The Dittert site is an ancient Pueblo settlement located in Armijo Canyon, New Mexico, roughly 35 miles south-southeast of the town of Grants. Comprising roughly 35 rooms over two stories of construction and a large blocked-in kiva, the site manifests an L-shape and the classic Pueblo III building style in the Greater Cibola region. The Dittert site is often described as a Chacoan great house. This attribution is incorrect for two reasons: 1) the site was built in the A.D. 1200s, after the collapse of the Chacoan system; 2) although a very well-constructed dwelling, the building does not have classic Chacoan core-veneer architecture.
Tree-ring and ceramic cross-dating show that Pueblo people lived at Dittert from A.D. 1225–1300. The Pueblo III building style can best be described as triple-wide walls, with carefully selected sandstone for the inner and out veneers and rougher, unworked stone in the middle of the walls. These walls average about 40 cm wide, less than half the width of classic Chacoan core-veneer walls.
The Dittert site (see map above) has a surrounding community with two roads that emanate outward from the site, a great kiva, and a dozen other pueblo sites. Many of these sites contain small pueblos built constructed with both sandstone masonry and adobe. The community lies in a transitional zone between Pueblo peoples with these two different building traditions: sandstone and adobe. Generally speaking, sites and people to the south and east of Dittert relied more on the adobe building style for pueblos, whereas sites to the north were more commonly built with sandstone or other rock masonry, with adobe mortar. The Dittert community is interesting because many of the sites manifest both types of architecture – roomblocks built with sandstone masonry and other, distinct roomblocks built with adobe.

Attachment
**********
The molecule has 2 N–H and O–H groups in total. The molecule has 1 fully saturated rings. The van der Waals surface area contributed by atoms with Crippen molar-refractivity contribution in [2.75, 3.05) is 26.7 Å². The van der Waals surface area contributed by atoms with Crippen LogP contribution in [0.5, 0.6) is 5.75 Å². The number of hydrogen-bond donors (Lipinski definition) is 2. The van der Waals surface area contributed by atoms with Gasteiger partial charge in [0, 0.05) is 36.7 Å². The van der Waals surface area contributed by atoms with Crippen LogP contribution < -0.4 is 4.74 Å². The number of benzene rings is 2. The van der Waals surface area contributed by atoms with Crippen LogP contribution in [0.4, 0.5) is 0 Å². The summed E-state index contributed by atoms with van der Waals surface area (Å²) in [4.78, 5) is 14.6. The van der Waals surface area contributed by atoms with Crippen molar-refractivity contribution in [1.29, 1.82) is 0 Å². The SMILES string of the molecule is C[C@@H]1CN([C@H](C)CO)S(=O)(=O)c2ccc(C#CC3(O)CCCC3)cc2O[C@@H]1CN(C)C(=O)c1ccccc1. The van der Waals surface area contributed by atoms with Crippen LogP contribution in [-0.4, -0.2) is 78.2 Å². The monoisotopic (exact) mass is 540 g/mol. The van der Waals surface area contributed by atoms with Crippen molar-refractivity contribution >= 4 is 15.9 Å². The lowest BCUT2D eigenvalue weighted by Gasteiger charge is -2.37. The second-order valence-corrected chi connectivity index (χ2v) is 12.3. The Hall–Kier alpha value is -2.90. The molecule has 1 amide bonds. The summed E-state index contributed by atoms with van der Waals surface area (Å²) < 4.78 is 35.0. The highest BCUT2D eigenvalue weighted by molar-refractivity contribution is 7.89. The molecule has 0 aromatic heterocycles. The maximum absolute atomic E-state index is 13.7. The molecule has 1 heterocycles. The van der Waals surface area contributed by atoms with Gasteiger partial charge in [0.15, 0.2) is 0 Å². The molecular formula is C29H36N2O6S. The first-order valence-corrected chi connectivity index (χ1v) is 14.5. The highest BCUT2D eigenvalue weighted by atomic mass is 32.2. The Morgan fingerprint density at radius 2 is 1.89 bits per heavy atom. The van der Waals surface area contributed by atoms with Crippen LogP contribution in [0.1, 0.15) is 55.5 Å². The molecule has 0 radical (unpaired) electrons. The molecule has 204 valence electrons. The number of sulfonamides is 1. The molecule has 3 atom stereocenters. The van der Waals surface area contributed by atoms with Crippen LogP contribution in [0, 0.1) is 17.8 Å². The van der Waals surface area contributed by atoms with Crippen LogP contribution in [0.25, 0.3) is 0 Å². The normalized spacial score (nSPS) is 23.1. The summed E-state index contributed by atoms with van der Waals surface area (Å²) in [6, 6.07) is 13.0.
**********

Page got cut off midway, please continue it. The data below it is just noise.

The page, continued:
These findings, coupled with research into ceramic and lithic raw material distributions, suggest that groups of different ethnic or social origins came together on these sites to build new, hybridized settlements.
— Summary by Paul F. Reed